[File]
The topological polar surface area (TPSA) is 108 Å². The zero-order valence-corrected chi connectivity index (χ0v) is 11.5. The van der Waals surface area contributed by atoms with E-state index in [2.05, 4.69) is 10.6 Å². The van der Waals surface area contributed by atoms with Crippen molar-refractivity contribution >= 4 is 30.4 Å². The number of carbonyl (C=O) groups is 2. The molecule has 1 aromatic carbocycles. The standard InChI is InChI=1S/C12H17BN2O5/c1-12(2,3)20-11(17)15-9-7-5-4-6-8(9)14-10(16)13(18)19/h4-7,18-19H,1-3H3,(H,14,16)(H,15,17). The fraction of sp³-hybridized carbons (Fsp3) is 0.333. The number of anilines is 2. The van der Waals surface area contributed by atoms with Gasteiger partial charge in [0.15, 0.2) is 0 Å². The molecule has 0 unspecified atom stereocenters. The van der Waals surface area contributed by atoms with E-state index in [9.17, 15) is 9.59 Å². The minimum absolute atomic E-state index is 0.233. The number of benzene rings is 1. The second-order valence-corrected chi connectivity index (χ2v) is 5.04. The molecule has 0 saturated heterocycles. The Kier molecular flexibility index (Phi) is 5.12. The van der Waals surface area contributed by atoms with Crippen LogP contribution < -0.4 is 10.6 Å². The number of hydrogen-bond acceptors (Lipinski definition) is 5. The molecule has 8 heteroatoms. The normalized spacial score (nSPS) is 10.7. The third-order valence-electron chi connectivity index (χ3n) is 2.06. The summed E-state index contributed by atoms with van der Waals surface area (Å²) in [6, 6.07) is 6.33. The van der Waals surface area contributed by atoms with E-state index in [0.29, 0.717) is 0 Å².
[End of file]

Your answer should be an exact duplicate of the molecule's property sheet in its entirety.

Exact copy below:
The topological polar surface area (TPSA) is 108 Å². The zero-order valence-corrected chi connectivity index (χ0v) is 11.5. The van der Waals surface area contributed by atoms with E-state index in [2.05, 4.69) is 10.6 Å². The van der Waals surface area contributed by atoms with Crippen molar-refractivity contribution >= 4 is 30.4 Å². The number of carbonyl (C=O) groups is 2. The molecule has 1 aromatic carbocycles. The standard InChI is InChI=1S/C12H17BN2O5/c1-12(2,3)20-11(17)15-9-7-5-4-6-8(9)14-10(16)13(18)19/h4-7,18-19H,1-3H3,(H,14,16)(H,15,17). The fraction of sp³-hybridized carbons (Fsp3) is 0.333. The number of anilines is 2. The van der Waals surface area contributed by atoms with Gasteiger partial charge in [0.15, 0.2) is 0 Å². The molecule has 0 unspecified atom stereocenters. The van der Waals surface area contributed by atoms with E-state index in [9.17, 15) is 9.59 Å². The minimum absolute atomic E-state index is 0.233. The number of benzene rings is 1. The second-order valence-corrected chi connectivity index (χ2v) is 5.04. The molecule has 0 saturated heterocycles. The Kier molecular flexibility index (Phi) is 5.12. The van der Waals surface area contributed by atoms with Crippen LogP contribution < -0.4 is 10.6 Å². The number of hydrogen-bond acceptors (Lipinski definition) is 5. The molecule has 8 heteroatoms. The normalized spacial score (nSPS) is 10.7. The third-order valence-electron chi connectivity index (χ3n) is 2.06. The summed E-state index contributed by atoms with van der Waals surface area (Å²) in [6, 6.07) is 6.33. The van der Waals surface area contributed by atoms with E-state index in [0.29, 0.717) is 0 Å².